The Reality of My Surroundings once got me in trouble; it was worth it
My parents caught me listening to Fishbone’s The Reality of My Surroundings once and I got in big trouble for it.
I was 15, home cleaning the kitchen on a Friday night, listening to “Pray To the Junkiemaker” while my two siblings played in the adjacent living room. Mom and Dad arrived home from a night of shopping and I didn’t hear them come in.
“What IS that noise, Jason?” Mom demanded. “It’s so loud, what band is this?”
“Fishbone!” I replied. “They’re that band from that movie Back to the Beach.”
“Well, it’s not music you should be listening to in front of your brother and sister!”
“Because it’s too loud! And…are they saying bad words?”
I sighed and turned off the cassette player. And I never listened to Fishbone in front of my parents ever again.
VIDEO: Fishbone “Fight the Youth”
Thirty years later, I wish I would’ve stood up to my mother and fought for my right to listen to Southern California’s best ska/punk ensemble’s best album. Listening to this album again as a jaded 45 year old, I can’t help but smile. This album is just so damned good. It kicks off with the anthemic “Fight the Youth,” featuring lyrics that feel eerily prescient when viewed through a 2021 lens:
Fight the Youth
The Youth with poisoned minds
Ignite the truth
Restore sight to these blind
Fight the youth
The youth with poisoned minds
And if they suffer it’s no fault but their own
For a year dominated by releases that would become iconic totems of rock history—Nirvana’s Nevermind, Chili Pepper’s Blood Sugar Sex Magick, etc.—Fishbone’s The Reality of My Surroundings doesn’t get the love it should. The album didn’t get much love back then as I recall, either; sure, this was the group’s most commercially successful album but the album’s name has never been uttered with a whisper of reverence amongst the pop culture historians.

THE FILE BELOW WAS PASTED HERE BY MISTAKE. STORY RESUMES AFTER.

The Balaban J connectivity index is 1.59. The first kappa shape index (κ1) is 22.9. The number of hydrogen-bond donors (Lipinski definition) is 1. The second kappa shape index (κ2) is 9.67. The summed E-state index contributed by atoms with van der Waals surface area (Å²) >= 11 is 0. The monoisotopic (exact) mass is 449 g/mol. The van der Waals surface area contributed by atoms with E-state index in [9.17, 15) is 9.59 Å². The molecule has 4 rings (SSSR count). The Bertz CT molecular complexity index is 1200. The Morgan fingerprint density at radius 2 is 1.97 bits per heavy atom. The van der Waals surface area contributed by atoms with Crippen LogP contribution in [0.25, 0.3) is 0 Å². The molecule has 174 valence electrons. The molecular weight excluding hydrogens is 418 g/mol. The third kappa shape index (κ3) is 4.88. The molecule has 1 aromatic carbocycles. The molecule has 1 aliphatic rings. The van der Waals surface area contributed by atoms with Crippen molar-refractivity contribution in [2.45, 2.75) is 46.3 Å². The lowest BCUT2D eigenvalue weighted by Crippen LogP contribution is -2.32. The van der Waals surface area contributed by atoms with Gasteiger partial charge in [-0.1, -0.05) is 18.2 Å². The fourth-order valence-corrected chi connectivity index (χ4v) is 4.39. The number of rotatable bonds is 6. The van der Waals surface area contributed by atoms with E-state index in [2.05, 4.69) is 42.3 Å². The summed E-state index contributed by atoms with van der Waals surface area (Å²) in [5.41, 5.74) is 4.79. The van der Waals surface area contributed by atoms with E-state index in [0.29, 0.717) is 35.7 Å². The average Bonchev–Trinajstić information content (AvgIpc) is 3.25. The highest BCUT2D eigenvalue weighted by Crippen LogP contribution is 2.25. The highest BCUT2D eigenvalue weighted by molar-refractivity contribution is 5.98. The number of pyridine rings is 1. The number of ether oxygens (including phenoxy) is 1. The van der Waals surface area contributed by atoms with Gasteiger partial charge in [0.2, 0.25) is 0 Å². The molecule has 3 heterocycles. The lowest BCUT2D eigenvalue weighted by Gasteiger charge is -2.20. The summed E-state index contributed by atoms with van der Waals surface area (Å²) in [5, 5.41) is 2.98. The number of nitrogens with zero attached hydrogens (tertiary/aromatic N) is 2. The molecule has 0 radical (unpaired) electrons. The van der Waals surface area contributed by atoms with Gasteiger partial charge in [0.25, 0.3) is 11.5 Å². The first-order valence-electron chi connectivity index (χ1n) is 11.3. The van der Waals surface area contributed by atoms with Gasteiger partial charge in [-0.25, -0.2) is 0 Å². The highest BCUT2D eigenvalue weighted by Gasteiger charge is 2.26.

I say fuck that. Not only is Fishbone’s The Reality of My Surroundings the best album they ever put out, but it’s one of the best albums of 1991. This was ska/punk (or “skunk” as my friend Justin used to call it) for the thinking person. Smoke a joint, listen to “Those Days Are Gone” and see what kind of mind trip you go on. “Sunless Sunday,” which I remember watching the band perform on “SNL” back in the day, is the perfect kind of song for putting on a mixtape for your partner or crush. It’s funky, thoughtful, and goes down like a Flintstones vitamin. And yes, this is the album that gave us “Everyday Sunshine,” the Fishbone song that always gets played at wedding receptions. My personal favorite is “Naz-Tee May’an,” which just kicks ass—a rousing, let’s-get-this-party-going funky stomp. This is one of those albums that going great with weed and/or whiskey; the Dark of the Moon of ska.
Looking back 30 years ago, getting in trouble with my parents that night was worth it. The Reality of My Surroundings is weird, raunchy, loud, and experimental enough to seriously freak my parents out. And that’s got to be a sign of some good rock-n-roll.
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